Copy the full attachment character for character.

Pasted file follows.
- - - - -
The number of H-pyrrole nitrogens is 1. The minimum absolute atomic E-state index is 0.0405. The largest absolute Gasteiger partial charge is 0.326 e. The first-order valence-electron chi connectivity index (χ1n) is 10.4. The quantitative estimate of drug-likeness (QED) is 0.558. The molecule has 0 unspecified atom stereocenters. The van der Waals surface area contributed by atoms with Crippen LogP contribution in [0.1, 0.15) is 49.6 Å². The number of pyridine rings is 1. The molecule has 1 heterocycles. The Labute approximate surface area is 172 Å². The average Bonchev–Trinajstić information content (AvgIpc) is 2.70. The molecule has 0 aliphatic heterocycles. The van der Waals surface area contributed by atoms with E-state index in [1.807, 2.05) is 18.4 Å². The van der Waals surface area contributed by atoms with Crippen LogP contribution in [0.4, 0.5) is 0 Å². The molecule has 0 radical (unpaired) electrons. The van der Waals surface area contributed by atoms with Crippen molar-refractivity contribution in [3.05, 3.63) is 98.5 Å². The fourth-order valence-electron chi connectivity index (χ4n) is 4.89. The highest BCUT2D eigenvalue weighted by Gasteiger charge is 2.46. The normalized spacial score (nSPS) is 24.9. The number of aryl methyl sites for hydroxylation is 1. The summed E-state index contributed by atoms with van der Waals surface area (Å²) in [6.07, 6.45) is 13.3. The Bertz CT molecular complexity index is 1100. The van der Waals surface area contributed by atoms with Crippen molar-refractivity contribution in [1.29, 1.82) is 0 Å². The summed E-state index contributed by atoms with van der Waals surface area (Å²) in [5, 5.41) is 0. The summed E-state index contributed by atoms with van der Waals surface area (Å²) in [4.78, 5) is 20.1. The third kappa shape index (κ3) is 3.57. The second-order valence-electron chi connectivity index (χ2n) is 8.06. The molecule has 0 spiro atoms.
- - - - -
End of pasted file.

The number of H-pyrrole nitrogens is 1. The minimum absolute atomic E-state index is 0.0405. The largest absolute Gasteiger partial charge is 0.326 e. The first-order valence-electron chi connectivity index (χ1n) is 10.4. The quantitative estimate of drug-likeness (QED) is 0.558. The molecule has 0 unspecified atom stereocenters. The van der Waals surface area contributed by atoms with Crippen LogP contribution in [0.1, 0.15) is 49.6 Å². The number of pyridine rings is 1. The molecule has 1 heterocycles. The Labute approximate surface area is 172 Å². The average Bonchev–Trinajstić information content (AvgIpc) is 2.70. The molecule has 0 aliphatic heterocycles. The van der Waals surface area contributed by atoms with E-state index in [1.807, 2.05) is 18.4 Å². The van der Waals surface area contributed by atoms with Crippen LogP contribution in [0.4, 0.5) is 0 Å². The molecule has 0 radical (unpaired) electrons. The van der Waals surface area contributed by atoms with Crippen molar-refractivity contribution in [3.05, 3.63) is 98.5 Å². The fourth-order valence-electron chi connectivity index (χ4n) is 4.89. The highest BCUT2D eigenvalue weighted by Gasteiger charge is 2.46. The normalized spacial score (nSPS) is 24.9. The number of aryl methyl sites for hydroxylation is 1. The summed E-state index contributed by atoms with van der Waals surface area (Å²) in [6.07, 6.45) is 13.3. The Bertz CT molecular complexity index is 1100. The van der Waals surface area contributed by atoms with Crippen molar-refractivity contribution in [1.29, 1.82) is 0 Å². The summed E-state index contributed by atoms with van der Waals surface area (Å²) in [5, 5.41) is 0. The summed E-state index contributed by atoms with van der Waals surface area (Å²) in [4.78, 5) is 20.1. The third kappa shape index (κ3) is 3.57. The second-order valence-electron chi connectivity index (χ2n) is 8.06. The molecule has 0 spiro atoms.